PTSD, or Post-Traumatic Stress Disorder, is classified as a mental health condition that occurs after a terrifying or traumatic event. PTSD sufferers may be the one who experienced the event or they could have been a witness to the event. While there are several forms of treatment for PTSD, traditionally a combination of psychotherapy and medications. However, a new study conducted by Dr. Frederick Carrick of the Carrick Brain Centers in Dallas, TX and his colleagues Kate McLellan, J. Brandon Brock, Cagan Randall and Elena Oggero seeks to find if methods that are being used to treat traumatic brain injury, a physical condition, are as effective for the treatment of PTSD. In this special two-part article, we will explore the similarities and differences in traumatic brain injury and PTSD and how Dr Carrick’s study is helping PTSD sufferers and seeking to reduce the number of patients diagnosed with PTSD.
Traumatic brain injuries and PTSD are a major problem for veterans returning from Iraq and Afghanistan. It is estimated that at least 15 percent of all veterans have suffered a traumatic brain injury and at least 30 percent were diagnosed with PTSD. However, this number may be significantly higher because many of the veterans are not diagnosed or treated until much longer after their return home. While traumatic brain injury and PTSD are often treated as separate conditions, for sufferers living with both conditions, it can be difficult to separate. And while awareness of PTSD has increased significantly through efforts to help our veterans, anyone can develop PTSD.
Traumatic brain injury is a neurological disorder caused by trauma to the brain. PTSD, though classified as a mental disorder, can cause a range of physical damage to the brain. Symptoms of traumatic brain injury include changes and impairment of physical abilities, vision, hearing, smell, taste, communication and even social skills. Symptoms of PTSD include unwanted and repeated memories of the event, flashbacks where the patient feels they are reliving the event, survivor guilt, avoidance of anything or person that are reminders of the event, shame, feelings of detachment and hypersensitivity to perceived threats. PTSD patients also have an increased risk for depression, injury, substance abuse and sleep disorders, which can also be present in traumatic brain injury sufferers.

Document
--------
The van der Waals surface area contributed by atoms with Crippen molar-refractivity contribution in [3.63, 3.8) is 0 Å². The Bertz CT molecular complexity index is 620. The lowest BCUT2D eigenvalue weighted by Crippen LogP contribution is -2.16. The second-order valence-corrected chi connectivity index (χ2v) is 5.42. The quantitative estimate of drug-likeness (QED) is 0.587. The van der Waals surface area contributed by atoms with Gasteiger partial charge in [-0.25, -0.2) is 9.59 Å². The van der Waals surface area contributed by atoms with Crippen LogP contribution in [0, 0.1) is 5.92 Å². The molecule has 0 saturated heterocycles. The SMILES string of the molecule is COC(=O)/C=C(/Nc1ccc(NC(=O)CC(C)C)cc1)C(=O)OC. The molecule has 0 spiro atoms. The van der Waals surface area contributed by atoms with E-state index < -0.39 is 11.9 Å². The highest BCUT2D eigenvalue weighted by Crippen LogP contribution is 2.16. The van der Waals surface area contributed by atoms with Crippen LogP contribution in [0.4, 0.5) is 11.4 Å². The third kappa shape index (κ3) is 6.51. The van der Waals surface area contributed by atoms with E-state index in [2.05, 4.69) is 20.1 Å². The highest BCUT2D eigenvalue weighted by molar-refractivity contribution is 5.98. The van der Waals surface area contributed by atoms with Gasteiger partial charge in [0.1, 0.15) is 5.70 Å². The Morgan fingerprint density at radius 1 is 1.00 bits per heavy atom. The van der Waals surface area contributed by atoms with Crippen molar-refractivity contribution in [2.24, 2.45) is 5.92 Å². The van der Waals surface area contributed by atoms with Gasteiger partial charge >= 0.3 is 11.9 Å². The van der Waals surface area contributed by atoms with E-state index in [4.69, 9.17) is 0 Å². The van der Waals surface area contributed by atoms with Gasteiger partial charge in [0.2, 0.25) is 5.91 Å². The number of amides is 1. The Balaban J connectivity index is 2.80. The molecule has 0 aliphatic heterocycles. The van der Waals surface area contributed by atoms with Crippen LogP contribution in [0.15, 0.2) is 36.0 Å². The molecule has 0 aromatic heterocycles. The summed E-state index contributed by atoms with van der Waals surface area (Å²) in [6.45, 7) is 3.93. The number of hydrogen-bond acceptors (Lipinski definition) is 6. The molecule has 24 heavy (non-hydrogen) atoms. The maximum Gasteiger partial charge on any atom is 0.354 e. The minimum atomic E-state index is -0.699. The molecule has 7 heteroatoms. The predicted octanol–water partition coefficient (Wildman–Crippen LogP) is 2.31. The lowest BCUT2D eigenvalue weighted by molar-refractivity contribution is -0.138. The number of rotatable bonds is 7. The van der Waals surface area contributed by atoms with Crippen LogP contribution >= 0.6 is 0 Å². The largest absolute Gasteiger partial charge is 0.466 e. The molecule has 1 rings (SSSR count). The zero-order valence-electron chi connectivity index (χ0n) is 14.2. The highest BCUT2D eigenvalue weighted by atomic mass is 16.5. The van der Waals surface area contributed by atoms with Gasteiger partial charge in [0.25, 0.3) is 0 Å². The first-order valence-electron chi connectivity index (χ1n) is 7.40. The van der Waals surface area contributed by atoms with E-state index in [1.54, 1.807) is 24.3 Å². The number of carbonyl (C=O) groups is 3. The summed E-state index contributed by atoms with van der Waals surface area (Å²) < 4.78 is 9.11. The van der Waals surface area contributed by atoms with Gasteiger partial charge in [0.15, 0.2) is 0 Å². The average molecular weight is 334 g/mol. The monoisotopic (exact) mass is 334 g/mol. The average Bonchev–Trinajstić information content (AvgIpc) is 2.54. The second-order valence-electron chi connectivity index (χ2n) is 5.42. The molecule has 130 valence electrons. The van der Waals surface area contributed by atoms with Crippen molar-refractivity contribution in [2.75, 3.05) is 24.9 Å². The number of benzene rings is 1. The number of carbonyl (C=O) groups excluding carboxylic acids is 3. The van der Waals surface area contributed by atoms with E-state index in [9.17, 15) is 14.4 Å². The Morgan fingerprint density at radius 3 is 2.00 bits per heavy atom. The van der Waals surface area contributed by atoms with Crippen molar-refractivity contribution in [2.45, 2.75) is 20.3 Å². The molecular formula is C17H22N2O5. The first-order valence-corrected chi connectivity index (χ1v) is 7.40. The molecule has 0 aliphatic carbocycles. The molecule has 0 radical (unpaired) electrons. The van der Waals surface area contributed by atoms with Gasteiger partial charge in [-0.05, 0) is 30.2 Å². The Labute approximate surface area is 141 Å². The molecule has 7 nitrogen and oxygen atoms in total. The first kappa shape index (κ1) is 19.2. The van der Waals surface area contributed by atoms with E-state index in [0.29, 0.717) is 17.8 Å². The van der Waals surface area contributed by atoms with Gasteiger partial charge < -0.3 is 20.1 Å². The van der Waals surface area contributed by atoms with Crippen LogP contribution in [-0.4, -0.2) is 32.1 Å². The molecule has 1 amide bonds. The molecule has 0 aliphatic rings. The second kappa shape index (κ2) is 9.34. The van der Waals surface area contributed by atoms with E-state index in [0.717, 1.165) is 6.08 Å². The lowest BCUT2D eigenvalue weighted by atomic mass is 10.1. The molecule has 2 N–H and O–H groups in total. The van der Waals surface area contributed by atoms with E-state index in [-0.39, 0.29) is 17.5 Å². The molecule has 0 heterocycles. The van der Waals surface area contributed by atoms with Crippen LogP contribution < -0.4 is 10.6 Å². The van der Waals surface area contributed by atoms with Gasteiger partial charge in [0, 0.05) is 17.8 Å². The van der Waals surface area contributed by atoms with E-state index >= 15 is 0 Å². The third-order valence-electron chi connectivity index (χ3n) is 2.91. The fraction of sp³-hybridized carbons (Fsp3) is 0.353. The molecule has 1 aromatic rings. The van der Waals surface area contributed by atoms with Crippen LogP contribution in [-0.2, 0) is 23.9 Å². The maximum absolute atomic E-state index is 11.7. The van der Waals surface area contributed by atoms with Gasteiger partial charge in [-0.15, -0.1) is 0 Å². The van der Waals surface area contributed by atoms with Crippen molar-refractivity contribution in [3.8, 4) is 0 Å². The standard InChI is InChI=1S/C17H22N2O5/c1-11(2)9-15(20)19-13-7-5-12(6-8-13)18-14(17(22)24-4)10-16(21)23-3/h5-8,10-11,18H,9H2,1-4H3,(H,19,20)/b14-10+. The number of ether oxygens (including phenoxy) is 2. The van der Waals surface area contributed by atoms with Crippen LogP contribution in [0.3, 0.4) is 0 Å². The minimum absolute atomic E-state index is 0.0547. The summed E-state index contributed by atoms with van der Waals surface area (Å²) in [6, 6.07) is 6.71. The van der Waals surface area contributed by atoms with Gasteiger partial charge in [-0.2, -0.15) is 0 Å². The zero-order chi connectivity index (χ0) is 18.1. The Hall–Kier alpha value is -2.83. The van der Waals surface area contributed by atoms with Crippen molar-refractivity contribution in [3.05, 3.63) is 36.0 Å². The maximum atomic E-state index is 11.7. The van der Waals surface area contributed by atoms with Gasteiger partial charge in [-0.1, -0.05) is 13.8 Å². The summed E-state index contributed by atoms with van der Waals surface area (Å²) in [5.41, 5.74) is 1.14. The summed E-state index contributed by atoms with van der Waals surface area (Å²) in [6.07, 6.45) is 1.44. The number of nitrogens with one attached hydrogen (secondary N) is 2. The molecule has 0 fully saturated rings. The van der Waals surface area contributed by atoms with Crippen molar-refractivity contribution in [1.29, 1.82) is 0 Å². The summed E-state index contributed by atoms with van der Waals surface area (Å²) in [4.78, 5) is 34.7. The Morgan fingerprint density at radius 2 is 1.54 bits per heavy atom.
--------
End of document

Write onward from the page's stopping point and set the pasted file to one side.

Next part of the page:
Although the symptoms for these two conditions can vary widely by patient, treatments for the conditions have traditionally relied on the same types of treatments. For traumatic brain injury, those treatments have included everything from rest and rehab to surgery, depending on the severity of the injury. Treatments for PTSD have largely relied on psychological treatment and drug therapies. But there are alternatives to these treatment options and many patients are finding the alternative treatments to be far better for both conditions. Last September, the Wall Street Journal took a look at veterans who are experimenting with everything from yoga and scuba diving to companion dogs and tai chi as a way to cope with brain injuries and PTSD and they are calling on the Department of Veterans Affairs to expand the range of treatment options to include alternative treatments.
That’s where Dr. Carrick’s breakthrough study comes in. One option that has proven to be very effective in the treatment of traumatic brain injury is Vestibular Rehabilitation therapy or VR. VR is an exercise-based program designed to promote central nervous system compensation for inner ear deficits. This treatment has been used effectively to treat conditions like vertigo, reduced inner ear function, Meniere’s disease and traumatic brain injury. As VR is already an established important treatment for traumatic brain injury, Dr Carrick and his associates studied the effectiveness of VR treatment for PTSD patients with positive results. After treatment through the study, patients were observed to have a large reduction in severity of PTSD symptoms, both statistical and substantive.
In part two of our piece, we will bring you the details of the study and the positive ways in which Dr Carrick’s treatments are changing the face of PTSD treatment, leading to decreased suffering for patients, family and society.
If you or a loved one is suffering from the effects of PTSD or TBI, Dr. Marc Ellis at the Georgia Chiropractic Neurology Center can help. One of Dr. Ted Carrick’s students, he has worked closely with Dr. Carrick, his students and patients. With his command of the treatment options that are available today without turning to drug therapies and surgery, Dr. Ellis is committed to working alonngside Dr. Carrick and bringing his patients the most successful care plans available today. His ongoing work in the field of Chiropractic Neurology enables him to address the underlying causes of the conditions of his patients and has yielded dramatic results in chronic cases. With a complete understanding of the intricate relationship between the brain and pain, many doctors locally, nationally and internationally have referred difficult patients for treatment with exceptional results. For more information, or to set up an appointment for a consultation, please call (770) 664-4288.